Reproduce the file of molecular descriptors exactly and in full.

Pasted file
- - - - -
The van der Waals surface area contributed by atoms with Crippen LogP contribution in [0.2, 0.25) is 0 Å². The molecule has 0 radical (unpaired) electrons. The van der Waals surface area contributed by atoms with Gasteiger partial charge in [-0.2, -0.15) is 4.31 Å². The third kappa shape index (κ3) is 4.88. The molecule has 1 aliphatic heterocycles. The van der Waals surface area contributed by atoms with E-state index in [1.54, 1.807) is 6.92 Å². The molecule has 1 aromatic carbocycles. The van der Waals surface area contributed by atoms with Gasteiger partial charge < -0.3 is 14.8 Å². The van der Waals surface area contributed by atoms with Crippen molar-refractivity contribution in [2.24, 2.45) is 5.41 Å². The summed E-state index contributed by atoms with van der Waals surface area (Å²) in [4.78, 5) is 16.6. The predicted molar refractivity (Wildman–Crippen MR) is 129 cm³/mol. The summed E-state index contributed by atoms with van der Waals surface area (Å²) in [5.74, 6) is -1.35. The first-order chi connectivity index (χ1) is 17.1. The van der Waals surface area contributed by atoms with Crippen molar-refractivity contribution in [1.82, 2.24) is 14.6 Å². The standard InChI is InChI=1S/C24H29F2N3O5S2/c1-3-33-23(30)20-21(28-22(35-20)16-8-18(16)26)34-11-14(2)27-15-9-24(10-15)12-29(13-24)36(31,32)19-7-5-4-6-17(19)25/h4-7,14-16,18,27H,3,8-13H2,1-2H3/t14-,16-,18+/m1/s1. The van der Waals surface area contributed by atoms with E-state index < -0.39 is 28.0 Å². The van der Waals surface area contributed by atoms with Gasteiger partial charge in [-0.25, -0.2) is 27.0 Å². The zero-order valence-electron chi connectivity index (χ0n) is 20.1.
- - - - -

The van der Waals surface area contributed by atoms with Crippen LogP contribution in [0.2, 0.25) is 0 Å². The molecule has 0 radical (unpaired) electrons. The van der Waals surface area contributed by atoms with Gasteiger partial charge in [-0.2, -0.15) is 4.31 Å². The third kappa shape index (κ3) is 4.88. The molecule has 1 aliphatic heterocycles. The van der Waals surface area contributed by atoms with E-state index in [1.54, 1.807) is 6.92 Å². The molecule has 1 aromatic carbocycles. The van der Waals surface area contributed by atoms with Gasteiger partial charge < -0.3 is 14.8 Å². The van der Waals surface area contributed by atoms with Crippen molar-refractivity contribution in [2.24, 2.45) is 5.41 Å². The summed E-state index contributed by atoms with van der Waals surface area (Å²) in [4.78, 5) is 16.6. The predicted molar refractivity (Wildman–Crippen MR) is 129 cm³/mol. The summed E-state index contributed by atoms with van der Waals surface area (Å²) in [5.74, 6) is -1.35. The first-order chi connectivity index (χ1) is 17.1. The van der Waals surface area contributed by atoms with Crippen molar-refractivity contribution in [1.82, 2.24) is 14.6 Å². The standard InChI is InChI=1S/C24H29F2N3O5S2/c1-3-33-23(30)20-21(28-22(35-20)16-8-18(16)26)34-11-14(2)27-15-9-24(10-15)12-29(13-24)36(31,32)19-7-5-4-6-17(19)25/h4-7,14-16,18,27H,3,8-13H2,1-2H3/t14-,16-,18+/m1/s1. The van der Waals surface area contributed by atoms with E-state index < -0.39 is 28.0 Å². The van der Waals surface area contributed by atoms with Gasteiger partial charge in [-0.25, -0.2) is 27.0 Å². The zero-order valence-electron chi connectivity index (χ0n) is 20.1.